Viola Davis wins best supporting actress Oscar for role as wronged wife 'Fences'

Davis was previously nominated for two Oscars for her work in the movies 'The Help' and 'Doubt.' She stars in the best picture nominee 'Fences' with actor Denzel Washington.

David Lee/Paramount Pictures/AP
'Fences' stars Viola Davis (r.) and Denzel Washington (l.).

Viola Davis has won the Oscar for best supporting actress for her work in the film adaptation of the classic August Wilson play “Fences.” 

Ms. Davis portrayed Rose Maxson, wife of Troy (Denzel Washington) and mother to Cory (Jovan Adepo). The story takes place in 1950's Pittsburgh. 

The film, which is also nominated for Oscars including best picture, best actor for Mr. Washington, and best adapted screenplay, and was directed by Washington, stars many of the actors who portrayed the same roles in the 2010 Broadway revival, including Washington and Davis. 

Davis has previously been nominated for two Oscars, one for the best actress prize for starring in 2011’s “The Help” and one for best supporting actress for her work in the 2008 movie “Doubt.” She currently stars on the ABC Shonda Rhimes drama “How to Get Away with Murder.” 

Davis told NPR that she wanted to portray Rose’s journey over the course of the story as Rose’s situation grows darker.

“I just really wanted to create a portrait of a woman….,” she said. “You see age has affected her, but you still see the smile; you see a little bit of the lipstick; you see a woman who is not downtrodden. It was very important for me to create an entire and specific portrait of a woman, so by the time everything is taken away, it really is taken away. You really feel the trauma ... and I could have only gotten to that level if I would have had something to lose.” 

(Spoilers follow for the film “Fences”…)

As the plot of “Fences” unfolds, Davis’s character, Rose, discovers her husband has been unfaithful. “There are a lot of women like that who stay,” Davis said of Rose's decisions in an interview with the Hollywood Reporter

“We all are doing the best we can,” she added. “I would like to say that I'm a walking poster board for feminism and women's liberation, but there are things that I do in my life that deeply, deeply fall short of being a statement for being a strong woman. I am flawed as much as anyone else. Once again: choices. This is not a woman who has $5,000 in the bank.”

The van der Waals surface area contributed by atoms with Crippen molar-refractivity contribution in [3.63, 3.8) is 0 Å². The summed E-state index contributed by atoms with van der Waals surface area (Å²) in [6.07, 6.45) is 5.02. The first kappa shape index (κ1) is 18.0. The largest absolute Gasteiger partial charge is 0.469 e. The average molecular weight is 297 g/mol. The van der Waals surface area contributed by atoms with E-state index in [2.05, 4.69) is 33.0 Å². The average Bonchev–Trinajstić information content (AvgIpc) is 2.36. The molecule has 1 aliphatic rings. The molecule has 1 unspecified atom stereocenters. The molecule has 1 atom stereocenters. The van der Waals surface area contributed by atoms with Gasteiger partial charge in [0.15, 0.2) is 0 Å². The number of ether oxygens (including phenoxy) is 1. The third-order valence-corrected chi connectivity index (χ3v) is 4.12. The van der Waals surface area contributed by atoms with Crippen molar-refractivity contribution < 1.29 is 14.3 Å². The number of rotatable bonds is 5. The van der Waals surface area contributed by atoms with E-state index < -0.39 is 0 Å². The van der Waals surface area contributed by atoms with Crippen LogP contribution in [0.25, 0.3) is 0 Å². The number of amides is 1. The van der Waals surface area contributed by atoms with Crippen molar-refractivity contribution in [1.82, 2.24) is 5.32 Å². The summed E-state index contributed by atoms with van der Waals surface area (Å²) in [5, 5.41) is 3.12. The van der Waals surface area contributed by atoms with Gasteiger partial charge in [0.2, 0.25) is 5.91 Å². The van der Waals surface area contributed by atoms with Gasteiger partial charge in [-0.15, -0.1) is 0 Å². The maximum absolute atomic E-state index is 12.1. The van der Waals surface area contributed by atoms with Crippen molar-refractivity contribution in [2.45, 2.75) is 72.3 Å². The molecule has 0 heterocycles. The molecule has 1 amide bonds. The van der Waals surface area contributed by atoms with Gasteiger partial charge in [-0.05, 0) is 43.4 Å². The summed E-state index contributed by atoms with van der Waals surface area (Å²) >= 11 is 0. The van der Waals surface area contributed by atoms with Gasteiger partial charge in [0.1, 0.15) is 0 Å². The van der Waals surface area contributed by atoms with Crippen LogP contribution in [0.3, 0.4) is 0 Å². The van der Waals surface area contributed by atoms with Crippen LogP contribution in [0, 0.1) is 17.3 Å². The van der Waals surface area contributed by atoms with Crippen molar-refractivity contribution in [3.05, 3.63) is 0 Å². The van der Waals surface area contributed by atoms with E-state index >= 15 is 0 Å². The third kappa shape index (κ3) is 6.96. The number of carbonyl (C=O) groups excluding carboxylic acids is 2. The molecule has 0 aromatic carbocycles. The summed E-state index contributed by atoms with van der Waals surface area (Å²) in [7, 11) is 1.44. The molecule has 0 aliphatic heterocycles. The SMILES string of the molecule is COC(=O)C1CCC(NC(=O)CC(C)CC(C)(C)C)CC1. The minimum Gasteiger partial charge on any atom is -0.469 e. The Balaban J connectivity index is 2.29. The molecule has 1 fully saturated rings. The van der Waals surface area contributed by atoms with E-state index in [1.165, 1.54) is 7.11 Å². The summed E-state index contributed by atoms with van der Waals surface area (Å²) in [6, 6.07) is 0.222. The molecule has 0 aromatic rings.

But her portrayal of those choices – and their costs – grabbed critics' attention this winter.

"The acting is all superb," wrote Variety's Owen Gleiberman. "At the moment Troy’s selfishness is fully revealed, Viola Davis delivers a monologue of tearful, scalding, nose-running agony that shows you one woman’s entire reality breaking down. For a few shattering moments, when she talks about her family of half-brothers and half-sisters, it drags the fallout from America’s racist past right into the glaring light of the present."

You've read  of  free articles. Subscribe to continue.

Dear Reader,

About a year ago, I happened upon this statement about the Monitor in the Harvard Business Review – under the charming heading of “do things that don’t interest you”:

“Many things that end up” being meaningful, writes social scientist Joseph Grenny, “have come from conference workshops, articles, or online videos that began as a chore and ended with an insight. My work in Kenya, for example, was heavily influenced by a Christian Science Monitor article I had forced myself to read 10 years earlier. Sometimes, we call things ‘boring’ simply because they lie outside the box we are currently in.”

If you were to come up with a punchline to a joke about the Monitor, that would probably be it. We’re seen as being global, fair, insightful, and perhaps a bit too earnest. We’re the bran muffin of journalism.

But you know what? We change lives. And I’m going to argue that we change lives precisely because we force open that too-small box that most human beings think they live in.

The Monitor is a peculiar little publication that’s hard for the world to figure out. We’re run by a church, but we’re not only for church members and we’re not about converting people. We’re known as being fair even as the world becomes as polarized as at any time since the newspaper’s founding in 1908.

We have a mission beyond circulation, we want to bridge divides. We’re about kicking down the door of thought everywhere and saying, “You are bigger and more capable than you realize. And we can prove it.”

If you’re looking for bran muffin journalism, you can subscribe to the Monitor for $15. You’ll get the Monitor Weekly magazine, the Monitor Daily email, and unlimited access to CSMonitor.com.